|Irish grid reference|
|• Belfast||51 miles|
|Sovereign state||United Kingdom|
|EU Parliament||Northern Ireland|
Darkley (from Irish: Dearclaigh, meaning "place of caves/hollows") is a small village and townland near Keady in County Armagh, Northern Ireland. It had a population of 224 people (80 households) in the 2011 Census. (2001 Census: 282 people)
Darkley is first mentioned on the Maps of the Escheated Counties (1609) which were drawn up at the beginning of the Plantation of Ulster. It was part of an ancient precinct called Toaghy (Tuath Uí Eachaidh), a narrow strip of land that stretched from Darkley to Killyleagh.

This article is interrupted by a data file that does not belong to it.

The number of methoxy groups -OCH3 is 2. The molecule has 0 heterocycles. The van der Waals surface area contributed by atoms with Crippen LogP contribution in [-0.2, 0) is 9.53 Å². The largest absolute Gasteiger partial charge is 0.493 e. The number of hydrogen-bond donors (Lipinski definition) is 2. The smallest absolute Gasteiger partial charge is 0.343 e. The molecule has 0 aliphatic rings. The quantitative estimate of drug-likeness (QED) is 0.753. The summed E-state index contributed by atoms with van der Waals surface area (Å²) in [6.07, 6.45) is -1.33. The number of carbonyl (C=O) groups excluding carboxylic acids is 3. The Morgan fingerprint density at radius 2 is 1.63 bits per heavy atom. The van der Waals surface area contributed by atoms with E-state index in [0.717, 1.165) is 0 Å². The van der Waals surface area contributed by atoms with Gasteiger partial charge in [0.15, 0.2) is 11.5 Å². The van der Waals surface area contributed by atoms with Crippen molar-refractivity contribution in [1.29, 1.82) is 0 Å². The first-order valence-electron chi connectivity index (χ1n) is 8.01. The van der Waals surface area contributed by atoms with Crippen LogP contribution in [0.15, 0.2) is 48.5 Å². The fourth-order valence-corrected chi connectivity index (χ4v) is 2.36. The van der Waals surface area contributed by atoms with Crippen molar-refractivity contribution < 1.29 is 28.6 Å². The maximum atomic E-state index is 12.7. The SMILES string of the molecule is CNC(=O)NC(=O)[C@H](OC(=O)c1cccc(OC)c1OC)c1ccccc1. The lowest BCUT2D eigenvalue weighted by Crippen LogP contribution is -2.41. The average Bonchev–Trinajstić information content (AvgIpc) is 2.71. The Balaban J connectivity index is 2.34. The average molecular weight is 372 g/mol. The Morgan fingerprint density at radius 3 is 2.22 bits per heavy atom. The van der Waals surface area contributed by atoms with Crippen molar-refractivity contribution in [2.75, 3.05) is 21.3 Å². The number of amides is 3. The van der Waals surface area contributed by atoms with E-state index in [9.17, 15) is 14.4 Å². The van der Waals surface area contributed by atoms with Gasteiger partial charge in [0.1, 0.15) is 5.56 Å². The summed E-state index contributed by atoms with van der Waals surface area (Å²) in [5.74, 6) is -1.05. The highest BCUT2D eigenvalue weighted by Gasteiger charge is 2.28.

The first schools in the Darkley were hedge schools. Later, schools were founded in the townlands that surround Darkley such as Aughnagurgan & Corkley and Tullyglush. The first school in Darkley was built in 1856 by William Kirk M.P. and opened its doors in 1857. The first principal was Master James Young, who had previously taught at Berry Street National School in Belfast. In 1932, a piece of land was donated by Mr. James E. Calvert for the purpose of building a new school. The other school had fallen into disrepair and had been condemned. On 30 May 1932, the new school opened in Moss Row. The principal was Master William Clarke.
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